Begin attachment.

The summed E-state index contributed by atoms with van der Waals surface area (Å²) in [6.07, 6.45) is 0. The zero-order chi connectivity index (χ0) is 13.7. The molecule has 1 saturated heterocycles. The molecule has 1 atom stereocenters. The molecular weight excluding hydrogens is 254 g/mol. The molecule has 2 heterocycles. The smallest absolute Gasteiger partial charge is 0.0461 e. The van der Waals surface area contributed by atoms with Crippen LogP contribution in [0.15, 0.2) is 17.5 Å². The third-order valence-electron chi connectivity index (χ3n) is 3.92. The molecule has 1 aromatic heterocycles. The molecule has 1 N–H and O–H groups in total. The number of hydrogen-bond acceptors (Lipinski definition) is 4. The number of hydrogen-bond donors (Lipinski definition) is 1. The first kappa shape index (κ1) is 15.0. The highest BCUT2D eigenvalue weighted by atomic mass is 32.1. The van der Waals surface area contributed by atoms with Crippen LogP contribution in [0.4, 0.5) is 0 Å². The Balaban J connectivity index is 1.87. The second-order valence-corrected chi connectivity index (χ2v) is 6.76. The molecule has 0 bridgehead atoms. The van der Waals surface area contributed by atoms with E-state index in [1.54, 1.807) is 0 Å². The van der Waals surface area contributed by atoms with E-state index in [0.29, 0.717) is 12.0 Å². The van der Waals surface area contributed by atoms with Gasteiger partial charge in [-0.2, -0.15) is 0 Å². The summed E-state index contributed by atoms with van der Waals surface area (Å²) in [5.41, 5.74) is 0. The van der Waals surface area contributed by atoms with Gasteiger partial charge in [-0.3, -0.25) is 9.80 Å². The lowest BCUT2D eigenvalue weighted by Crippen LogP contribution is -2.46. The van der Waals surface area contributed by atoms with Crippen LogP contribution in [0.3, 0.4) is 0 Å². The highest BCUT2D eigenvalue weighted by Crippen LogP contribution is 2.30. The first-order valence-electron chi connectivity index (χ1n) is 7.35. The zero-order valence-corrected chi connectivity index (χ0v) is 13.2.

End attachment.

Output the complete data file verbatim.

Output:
The summed E-state index contributed by atoms with van der Waals surface area (Å²) in [6.07, 6.45) is 0. The zero-order chi connectivity index (χ0) is 13.7. The molecule has 1 saturated heterocycles. The molecule has 1 atom stereocenters. The molecular weight excluding hydrogens is 254 g/mol. The molecule has 2 heterocycles. The smallest absolute Gasteiger partial charge is 0.0461 e. The van der Waals surface area contributed by atoms with Crippen LogP contribution in [0.15, 0.2) is 17.5 Å². The third-order valence-electron chi connectivity index (χ3n) is 3.92. The molecule has 1 aromatic heterocycles. The molecule has 1 N–H and O–H groups in total. The number of hydrogen-bond acceptors (Lipinski definition) is 4. The number of hydrogen-bond donors (Lipinski definition) is 1. The first kappa shape index (κ1) is 15.0. The highest BCUT2D eigenvalue weighted by atomic mass is 32.1. The van der Waals surface area contributed by atoms with Crippen LogP contribution in [0.4, 0.5) is 0 Å². The Balaban J connectivity index is 1.87. The second-order valence-corrected chi connectivity index (χ2v) is 6.76. The molecule has 0 bridgehead atoms. The van der Waals surface area contributed by atoms with E-state index in [1.54, 1.807) is 0 Å². The van der Waals surface area contributed by atoms with E-state index in [0.29, 0.717) is 12.0 Å². The van der Waals surface area contributed by atoms with Gasteiger partial charge in [-0.2, -0.15) is 0 Å². The summed E-state index contributed by atoms with van der Waals surface area (Å²) in [5.41, 5.74) is 0. The van der Waals surface area contributed by atoms with Gasteiger partial charge in [-0.3, -0.25) is 9.80 Å². The lowest BCUT2D eigenvalue weighted by Crippen LogP contribution is -2.46. The van der Waals surface area contributed by atoms with Crippen LogP contribution in [0.3, 0.4) is 0 Å². The highest BCUT2D eigenvalue weighted by Crippen LogP contribution is 2.30. The first-order valence-electron chi connectivity index (χ1n) is 7.35. The zero-order valence-corrected chi connectivity index (χ0v) is 13.2.